Ashore, Rear Admiral Donegan’s most recent joint assignment was director of operations for United States Central Command. He served at the Pentagon as director of the Navy Quadrennial Defense Review, director of Strategy and Policy Division on the Navy staff, director of Warfare Integration, and as the aide/administrative assistant to the deputy chief of Naval operations for Plans, Policy and Operations. He completed joint duty as flag lieutenant to the commander, Allied Forces Southern Europe in Naples, Italy. During that tour he deployed to Sarajevo as the NATO liaison officer to the commander, United Nations Protection Forces serving as the principal air advisor during NATO’s Deliberate Force air strikes.
He currently serves as acting deputy chief of Naval Operations for Operations, Plans, and Strategy.
Donegan graduated the U.S. Navy Test Pilot School as the Outstanding Student, the Navy Fighter Weapons School (TOPGUN), the Navy Nuclear Power School, the USAF Air Command and Staff College, the Joint Forces Staff College and completed Harvard Kennedy School’s Executive Education Program in National and International Security.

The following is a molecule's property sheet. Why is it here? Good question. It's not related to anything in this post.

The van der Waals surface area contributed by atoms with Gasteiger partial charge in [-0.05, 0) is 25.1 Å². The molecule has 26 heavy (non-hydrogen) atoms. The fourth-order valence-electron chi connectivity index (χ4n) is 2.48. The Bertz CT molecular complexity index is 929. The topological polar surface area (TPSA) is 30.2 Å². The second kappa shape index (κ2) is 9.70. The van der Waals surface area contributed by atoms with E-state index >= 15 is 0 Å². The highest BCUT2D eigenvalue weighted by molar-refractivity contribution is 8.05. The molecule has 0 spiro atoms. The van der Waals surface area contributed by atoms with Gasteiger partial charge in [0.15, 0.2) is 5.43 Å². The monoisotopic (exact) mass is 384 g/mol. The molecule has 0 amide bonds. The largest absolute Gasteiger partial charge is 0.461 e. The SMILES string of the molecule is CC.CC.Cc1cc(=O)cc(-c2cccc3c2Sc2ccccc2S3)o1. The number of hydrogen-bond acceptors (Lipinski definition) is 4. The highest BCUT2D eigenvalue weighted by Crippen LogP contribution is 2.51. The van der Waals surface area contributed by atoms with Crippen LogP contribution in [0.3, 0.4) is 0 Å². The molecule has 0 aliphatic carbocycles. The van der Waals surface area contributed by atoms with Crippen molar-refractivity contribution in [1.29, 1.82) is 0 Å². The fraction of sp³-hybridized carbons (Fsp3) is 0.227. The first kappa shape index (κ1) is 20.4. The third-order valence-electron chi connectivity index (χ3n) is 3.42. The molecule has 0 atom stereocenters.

His personal awards include the Defense Superior Service Medal, five Legions of Merit, the Defense Meritorious Service Medal, four Meritorious Service Medals, the Air Medal, two Navy Commendation Medals, two Navy Achievement Medals and multiple unit, service, and campaign awards. His flying experience includes over 3,800 hours in 31 different types of aircraft and over 800 arrested landings on 15 different aircraft carriers.
Member, Armed Services Committee and House Armed Services Subcommittee on Seapower and Projection Forces and Co-Chair, Congressional Shipbuilding Caucus
Congressman Joe Courtney was elected in 2006 to represent the Second Congressional District of Connecticut in the House of Representatives. He serves on the Armed Services, Education and Workforce, and Agriculture Committees.